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Heat Stroke, Sunburn & Dehydration Advice

Introduction:
Underestimating the power of the tropical sun can often lead to health problems with dehydration, heatstroke and getting sunburn.

Sun Skin Damage:
When you first arrive in Gambia on holiday you should begin your sunbathing regime gently. The amount of time you can spend out depends on your skin type. To minimize skin damage you should avoid sun exposure between 10 a.m. and 4 p.m. Also, wear broad spectrum (UVA and UVB) sunscreen with a minimum sun protection factor (SPF) of 30. Even if it's a cloudy day you should still put on sunblock cream or sun spray.

Acclimatization:
Some people will get heat rash in the first couple of days. Miliaria is caused by excessive perspiration, usually in a hot, humid weather. The ducts from the sweat glands in the skin become blocked. This causes the sweat to seep into the adjacent tissue, causing redness and irritation. You may feel the stinging, prickly,  sensation that gives this condition its name. Most rashes will heal by themselves over time. To relieve the symptoms you should take a cool shower, air dry your body i.e. don't use a towel, then put some baby powder over the affected area. However, you must avoid the use of too much air-conditioning if you want to acclimatize.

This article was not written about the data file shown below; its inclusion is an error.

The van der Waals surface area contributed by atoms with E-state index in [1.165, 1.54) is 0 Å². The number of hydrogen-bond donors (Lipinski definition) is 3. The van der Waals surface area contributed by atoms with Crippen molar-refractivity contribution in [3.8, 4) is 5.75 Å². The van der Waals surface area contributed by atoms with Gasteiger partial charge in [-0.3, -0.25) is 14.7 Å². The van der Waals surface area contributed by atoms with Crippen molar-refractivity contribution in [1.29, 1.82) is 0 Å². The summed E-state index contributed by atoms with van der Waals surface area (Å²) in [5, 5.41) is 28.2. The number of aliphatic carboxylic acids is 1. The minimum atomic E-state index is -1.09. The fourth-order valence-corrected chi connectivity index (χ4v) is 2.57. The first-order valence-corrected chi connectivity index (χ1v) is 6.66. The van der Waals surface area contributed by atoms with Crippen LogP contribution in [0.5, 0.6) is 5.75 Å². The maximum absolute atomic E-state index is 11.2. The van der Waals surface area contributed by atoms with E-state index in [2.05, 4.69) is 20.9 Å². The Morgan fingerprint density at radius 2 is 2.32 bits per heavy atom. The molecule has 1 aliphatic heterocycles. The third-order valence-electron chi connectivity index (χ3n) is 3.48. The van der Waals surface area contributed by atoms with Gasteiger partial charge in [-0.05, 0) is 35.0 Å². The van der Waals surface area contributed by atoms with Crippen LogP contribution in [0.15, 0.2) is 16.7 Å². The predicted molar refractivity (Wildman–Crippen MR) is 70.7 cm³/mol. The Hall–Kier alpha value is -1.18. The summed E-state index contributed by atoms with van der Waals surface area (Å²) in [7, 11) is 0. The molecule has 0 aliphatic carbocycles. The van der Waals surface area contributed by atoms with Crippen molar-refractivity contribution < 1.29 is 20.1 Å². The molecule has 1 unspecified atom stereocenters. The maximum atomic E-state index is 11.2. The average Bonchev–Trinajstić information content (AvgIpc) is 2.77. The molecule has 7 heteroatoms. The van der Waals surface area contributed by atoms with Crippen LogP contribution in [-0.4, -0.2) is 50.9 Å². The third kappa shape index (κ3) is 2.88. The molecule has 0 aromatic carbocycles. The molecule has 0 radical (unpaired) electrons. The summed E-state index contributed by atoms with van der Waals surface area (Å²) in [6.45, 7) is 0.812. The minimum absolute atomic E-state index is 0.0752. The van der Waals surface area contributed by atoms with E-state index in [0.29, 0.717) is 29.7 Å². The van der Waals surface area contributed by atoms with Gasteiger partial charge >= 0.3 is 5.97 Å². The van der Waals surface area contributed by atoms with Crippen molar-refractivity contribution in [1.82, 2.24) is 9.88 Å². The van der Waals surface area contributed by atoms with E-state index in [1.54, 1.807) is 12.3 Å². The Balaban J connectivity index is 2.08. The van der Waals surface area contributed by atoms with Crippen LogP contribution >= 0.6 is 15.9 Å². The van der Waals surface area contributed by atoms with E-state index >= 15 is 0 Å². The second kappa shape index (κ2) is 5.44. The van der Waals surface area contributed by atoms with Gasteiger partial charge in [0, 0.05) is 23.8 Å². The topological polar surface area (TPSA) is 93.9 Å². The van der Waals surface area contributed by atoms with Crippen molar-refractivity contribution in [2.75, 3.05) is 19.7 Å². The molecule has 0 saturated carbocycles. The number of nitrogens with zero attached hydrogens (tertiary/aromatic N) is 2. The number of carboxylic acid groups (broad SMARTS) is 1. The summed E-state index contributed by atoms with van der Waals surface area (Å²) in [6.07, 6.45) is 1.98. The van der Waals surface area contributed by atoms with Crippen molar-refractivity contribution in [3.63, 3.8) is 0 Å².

Dehydration & Heatstroke:
To avoid getting dehydrated drink lots of water in sips and gulps throughout the day, take along a bottle of water, or buy one of the plastic, purified water sachets sold in most shops. You should also try and wear a hat and UV sunglasses to protect you from the glare. It really can get very bright in the mid-day sun. If you have any of the following symptoms of dizziness, a throbbing headache, light-headedness, muscle cramps or weakness, nausea, vomiting, lack of sweating despite heat or red, hot, and dry skin, then this could be a sign that your are getting heatstroke. Go seek medical advice immediately.

In Europe and the colder part of the USA people are used to walking at a faster pace that in The Gambia. This is probably due to the cold, and an attempt at creating some internal heat. The problem is that when you come to Banjul you should slow down during daylight hours, and walk at a slower pace, as it's easy to get overheated.
 
     
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